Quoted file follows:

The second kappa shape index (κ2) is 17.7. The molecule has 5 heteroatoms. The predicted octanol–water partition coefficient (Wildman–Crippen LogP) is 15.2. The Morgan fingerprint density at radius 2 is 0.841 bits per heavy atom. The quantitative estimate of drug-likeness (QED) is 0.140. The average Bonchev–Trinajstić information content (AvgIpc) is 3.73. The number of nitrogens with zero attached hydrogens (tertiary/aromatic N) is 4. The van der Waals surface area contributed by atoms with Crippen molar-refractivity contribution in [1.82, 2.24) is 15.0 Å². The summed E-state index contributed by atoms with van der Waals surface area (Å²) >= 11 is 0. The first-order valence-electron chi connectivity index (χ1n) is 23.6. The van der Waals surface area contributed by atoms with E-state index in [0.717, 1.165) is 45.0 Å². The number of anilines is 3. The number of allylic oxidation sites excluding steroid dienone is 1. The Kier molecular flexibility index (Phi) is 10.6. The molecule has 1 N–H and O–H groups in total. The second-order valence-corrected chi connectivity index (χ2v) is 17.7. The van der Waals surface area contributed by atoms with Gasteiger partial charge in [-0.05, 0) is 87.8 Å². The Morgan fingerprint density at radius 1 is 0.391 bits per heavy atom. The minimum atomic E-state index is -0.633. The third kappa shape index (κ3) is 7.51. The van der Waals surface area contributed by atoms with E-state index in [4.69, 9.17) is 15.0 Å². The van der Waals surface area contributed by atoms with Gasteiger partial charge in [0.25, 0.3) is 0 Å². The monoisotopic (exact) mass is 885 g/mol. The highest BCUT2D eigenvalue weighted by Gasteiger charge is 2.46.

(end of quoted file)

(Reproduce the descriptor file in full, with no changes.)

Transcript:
The second kappa shape index (κ2) is 17.7. The molecule has 5 heteroatoms. The predicted octanol–water partition coefficient (Wildman–Crippen LogP) is 15.2. The Morgan fingerprint density at radius 2 is 0.841 bits per heavy atom. The quantitative estimate of drug-likeness (QED) is 0.140. The average Bonchev–Trinajstić information content (AvgIpc) is 3.73. The number of nitrogens with zero attached hydrogens (tertiary/aromatic N) is 4. The van der Waals surface area contributed by atoms with Crippen molar-refractivity contribution in [1.82, 2.24) is 15.0 Å². The summed E-state index contributed by atoms with van der Waals surface area (Å²) >= 11 is 0. The first-order valence-electron chi connectivity index (χ1n) is 23.6. The van der Waals surface area contributed by atoms with E-state index in [0.717, 1.165) is 45.0 Å². The number of anilines is 3. The number of allylic oxidation sites excluding steroid dienone is 1. The Kier molecular flexibility index (Phi) is 10.6. The molecule has 1 N–H and O–H groups in total. The second-order valence-corrected chi connectivity index (χ2v) is 17.7. The van der Waals surface area contributed by atoms with Gasteiger partial charge in [-0.05, 0) is 87.8 Å². The Morgan fingerprint density at radius 1 is 0.391 bits per heavy atom. The minimum atomic E-state index is -0.633. The third kappa shape index (κ3) is 7.51. The van der Waals surface area contributed by atoms with E-state index in [4.69, 9.17) is 15.0 Å². The van der Waals surface area contributed by atoms with Gasteiger partial charge in [0.25, 0.3) is 0 Å². The monoisotopic (exact) mass is 885 g/mol. The highest BCUT2D eigenvalue weighted by Gasteiger charge is 2.46.